Contraband Tobacco Users Susceptible to Drug Abuse
The use of contraband cigarettes among young adults may be a reliable indicator of illicit drug use, according to a new study out of Canada. A team of researchers working at the University of Alberta evaluated data collected from 2,136 high school students in the 9th through 12th grades, using information gathered during the 2010-2011 Youth Smoking Survey conducted by Statistics Canada, a division of that country’s federal government. The major finding of the University of Alberta study was that teenagers who smoke contraband cigarettes are several times more likely to also be found using illicit drugs.
Cigarettes in Canada are heavily taxed, increasing the cost of a pack of smokes by around 75%, a measure which is meant in large part to curb the rates of nicotine use by making the habit cost prohibitive. Though this is likely effective to a degree, it also gives rise to a black market which is estimated at around $1.5 billion in value. Some people are making a lot of money by smuggling cigarettes across the border and around the country into provinces with higher cigarette tax rates, and many young adults in that country smoke these contraband cigarettes.
According to the University of Alberta study, 31% of high school aged teenagers in Canada use contraband cigarettes, a measure of just how popular bootlegged cigarettes are in that country as a way to avoid paying higher rates for a legal pack of smokes. Given that the percentage is that high, the news that contraband cigarette consumption is linked with higher risk of drug use is cause for real concern, and this concern is borne out by the numbers. In the 9th through 12th grades:
- 31% of contraband cigarette smokers use cocaine, compared with 18% of those who use legal cigarettes
- 45% of contraband cigarette smokers use MDMA (Ecstasy, Molly), compared with 33%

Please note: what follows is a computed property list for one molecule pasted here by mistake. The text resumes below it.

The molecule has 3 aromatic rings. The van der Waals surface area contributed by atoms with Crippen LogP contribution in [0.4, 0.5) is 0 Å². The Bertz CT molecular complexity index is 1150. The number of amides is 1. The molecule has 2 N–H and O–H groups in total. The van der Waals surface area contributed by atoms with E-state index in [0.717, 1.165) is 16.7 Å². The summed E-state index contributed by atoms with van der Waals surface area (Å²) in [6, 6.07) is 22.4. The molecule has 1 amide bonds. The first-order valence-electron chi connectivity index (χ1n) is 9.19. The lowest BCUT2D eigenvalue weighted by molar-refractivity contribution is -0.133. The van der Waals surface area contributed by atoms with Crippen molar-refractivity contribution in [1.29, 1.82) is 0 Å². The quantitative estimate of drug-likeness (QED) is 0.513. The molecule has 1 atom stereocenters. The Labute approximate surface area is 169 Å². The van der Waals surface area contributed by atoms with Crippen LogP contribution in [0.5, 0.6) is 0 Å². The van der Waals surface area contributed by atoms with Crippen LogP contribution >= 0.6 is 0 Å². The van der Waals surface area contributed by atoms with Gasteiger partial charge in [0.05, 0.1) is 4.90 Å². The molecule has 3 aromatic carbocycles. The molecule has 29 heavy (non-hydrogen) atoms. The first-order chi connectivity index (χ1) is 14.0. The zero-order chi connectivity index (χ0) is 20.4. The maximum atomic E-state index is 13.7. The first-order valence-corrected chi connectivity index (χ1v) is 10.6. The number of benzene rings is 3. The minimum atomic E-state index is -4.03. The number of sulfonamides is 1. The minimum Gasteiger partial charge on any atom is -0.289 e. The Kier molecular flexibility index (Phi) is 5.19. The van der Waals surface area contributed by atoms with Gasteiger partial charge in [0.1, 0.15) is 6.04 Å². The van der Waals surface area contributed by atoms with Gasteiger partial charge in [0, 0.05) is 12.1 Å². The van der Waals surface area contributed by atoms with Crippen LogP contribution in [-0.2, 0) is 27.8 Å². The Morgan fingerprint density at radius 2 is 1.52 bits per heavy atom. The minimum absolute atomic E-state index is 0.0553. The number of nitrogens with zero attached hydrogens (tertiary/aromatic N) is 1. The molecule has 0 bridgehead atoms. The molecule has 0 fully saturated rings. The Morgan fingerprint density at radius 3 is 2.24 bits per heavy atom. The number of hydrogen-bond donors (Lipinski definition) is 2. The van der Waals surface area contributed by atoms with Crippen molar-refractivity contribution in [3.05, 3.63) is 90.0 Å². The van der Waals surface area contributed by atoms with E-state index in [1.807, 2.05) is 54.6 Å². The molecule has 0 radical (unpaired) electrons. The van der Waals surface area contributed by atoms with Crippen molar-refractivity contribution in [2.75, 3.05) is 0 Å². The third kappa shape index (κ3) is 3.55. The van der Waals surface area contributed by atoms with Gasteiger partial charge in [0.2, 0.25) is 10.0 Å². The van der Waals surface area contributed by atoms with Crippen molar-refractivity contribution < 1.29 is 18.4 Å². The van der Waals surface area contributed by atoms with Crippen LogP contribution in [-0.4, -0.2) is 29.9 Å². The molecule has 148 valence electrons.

- Amphetamine and ketamine use is nearly three times as common among contraband cigarette smokers
- Heroin, recognized as being one of the most dangerous and highly addictive drug known, is used by 6 times as many Canadian teenagers who smoke contraband cigarettes compared with their peers
The University of Alberta Study is the first of its kind, examining this relationship between the use of contraband cigarettes and illicit drug use, and the results raise questions about how we can most effectively respond and address the factors involved. “If, as we believe this study shows, contraband cigarette use is associated with illicit drug use, then intensive effort needs to be made to avoid this – by both government and tobacco companies,” said Professor Mesbah Sharaf of the University of Alberta. “Adolescence is a critical period, and most unhealthy habits are developed at an early age.”
Contraband Cigarette Use as a Risk Factor for Drug Use
A possible explanation for the link between contraband cigarette use and illicit drugs is the fact that by purchasing bootlegged cigarettes, a young person is knowingly crossing a line and doing something against the law (even more so than simply smoking under the legal age), an act which helps to open the door to further illegal behaviors. Looking at the statistics, it is clear that drug use generally is common among teenagers who smoke cigarettes, but it is more common, sometimes dramatically more so, among those who use contraband cigarettes.
In response to the findings of the study, we are reminded of the fact that getting involved with drugs is often a slippery slope, a process in which a person may at first be doing something relatively innocuous, only to later slide into riskier and more harmful behaviors. It is vital to catch this type of situation early and to take preventative action through education to help the young person make the right choices now and in the future.